I bought this mostly because of Andrew Davidson's excellent wood engraved illustrations…

Submitted by Robert Gomez on Tue, 06/18/2019 - 12:35

House of Traps (5/10)

An average and confusing Shaw Bros. film. I guess this is a continuation of the Deadly Venoms franchise? The titular House of Traps isn't that impressive. Only 4 traps! I couldn't really tell who was who. Only redeeming part is an over-the-top nail-bed torture scene.

Submitted by Robert Gomez on Mon, 06/17/2019 - 22:42

A Story About My Uncle on PC (7/10)

They was shootin' lazers!!!!

A Story About My Uncle is a game based entirely around a single game mechanic, a grappling beam. Players shoot a beam at a distant surface, they are pulled towards the target, and then they must use inertia and timing to fling themselves towards their goal. That's about it. We've seen this before in just about every Zelda game, so this is nowhere near as revolutionary as the one-mechanic behind the extraordinary Portal.  Still, when it clicks, swinging across a map and carefully timing your shots can be thrilling.

The game has a kid-friendly feel in its bedtime story tone and non-violent…

Submitted by Robert Gomez on Sat, 06/15/2019 - 11:19

"March of the Mustard King" Official Video

20 years ago this month I released an album's worth of computer music. If you weren't one of the lucky 3 people who got a CD, this is what you missed. Last night I made an *official video* for the song "March of the Mustard King." This was pre-Garage Band. Back when making songs on a computer was like watching the code of the Matrix scroll by. Music by nerd(s), for nerds.

How to Import Books to an iPad 1 (Without iTunes)

Update (June 2020): All of the sudden, iTunes started supporting books on the iPad 1 again so this article is mostly moot. I leave it here for posterity.

Apple has a history of abandoning users whenever they introduce a new product to the market. This wasn't always the case. The Apple IIgs, despite its 16-bit architecture, allowed for most of the old 8-bit Apple ][ software to run on the new system. However, since the introduction of OSX, the attitude  has been, "Deal with it old-timers. We know what's best for you."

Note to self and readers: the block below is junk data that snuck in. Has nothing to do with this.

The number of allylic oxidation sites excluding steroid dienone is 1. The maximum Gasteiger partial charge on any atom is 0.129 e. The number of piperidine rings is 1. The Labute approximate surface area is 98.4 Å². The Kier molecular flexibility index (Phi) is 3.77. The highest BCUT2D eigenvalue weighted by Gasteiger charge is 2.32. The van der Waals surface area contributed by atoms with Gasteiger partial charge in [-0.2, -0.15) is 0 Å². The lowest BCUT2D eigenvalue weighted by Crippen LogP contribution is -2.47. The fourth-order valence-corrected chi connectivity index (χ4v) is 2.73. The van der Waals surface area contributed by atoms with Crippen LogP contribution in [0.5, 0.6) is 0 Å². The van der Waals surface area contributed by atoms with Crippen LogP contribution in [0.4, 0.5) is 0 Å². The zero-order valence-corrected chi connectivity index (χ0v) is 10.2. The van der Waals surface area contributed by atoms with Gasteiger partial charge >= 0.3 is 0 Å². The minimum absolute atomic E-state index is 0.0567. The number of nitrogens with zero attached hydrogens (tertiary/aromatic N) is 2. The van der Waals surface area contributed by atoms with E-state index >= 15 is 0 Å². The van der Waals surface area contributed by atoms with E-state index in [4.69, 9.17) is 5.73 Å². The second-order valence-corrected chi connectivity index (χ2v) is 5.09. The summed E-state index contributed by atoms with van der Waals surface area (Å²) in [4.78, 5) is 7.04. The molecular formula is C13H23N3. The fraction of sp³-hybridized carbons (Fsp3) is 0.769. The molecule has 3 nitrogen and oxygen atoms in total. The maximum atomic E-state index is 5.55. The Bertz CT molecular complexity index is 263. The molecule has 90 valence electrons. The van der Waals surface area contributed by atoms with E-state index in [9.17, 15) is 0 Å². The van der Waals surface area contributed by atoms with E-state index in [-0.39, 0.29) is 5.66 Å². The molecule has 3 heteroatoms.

I am the proud owner of a first generation iPad 1. I use it to play music and read eBooks. It performs these two tasks as well as any modern iPad or iPhone does. Alas, in their attempt streamline the software, Apple removed to ability to transfer PDFs and eBooks to an…

Savage Streets (6/10)

Sleazy revenge movie with a heavy dose of mid-eighties fashion cheese. This could be a much higher rated movie but it handles the violence against its women characters in with a tone that suggests titillation rather than horror. It's completely off. The final revenge scenes are actually handled very well (despite Linda Blair's terrible performance).

Submitted by Robert Gomez on Tue, 06/04/2019 - 09:07

Beyond the Black Rainbow (3/10)

I really did not like this movie at all. I was really excited to watch it. The still frames I saw beforehand looked awesome. Unfortunately, most of the movie is barely in-focus close-ups and mumbled dialogue. The plot is largely incoherent and the aforementioned mumbling doesn't help. None of this is a show stopper, but, on top of all that, it's just boring. A sad attempt at being artsy. I hope Mandy is better.

Submitted by Robert Gomez on Tue, 06/04/2019 - 08:31

Eye of the Beholder II: The Legend of Darkmoon on MS-DOS (8/10)

EOB2 Elephant-looking thing

Time to break out that pad of graph paper again and start charting the depths of nerd-dom. Eye of the Beholder II is not a drastic departure from the click-frenzy gameplay of the first game. It does do a much better job at injecting story elements into the experience via wonderfully rendered cut scenes:

Help a brother out!

There was a point fairly early in the game where I was being attacked by endless hordes of skeleton warriors. I almost gave up, until I realized that resting the party was causing them to keep respawning. Once past that bottleneck, the game progressed at a nice pace.

The whole idea of…

Submitted by Robert Gomez on Sun, 06/02/2019 - 22:53

The Wind Rises (5/10)

This has to be the worst Studio Ghibli film I've seen. Of course it's beautiful, but if it wasn't for the craftsmanship of the animation, this would a forgotten bit of melodramatic film making.

Submitted by Robert Gomez on Sat, 06/01/2019 - 19:34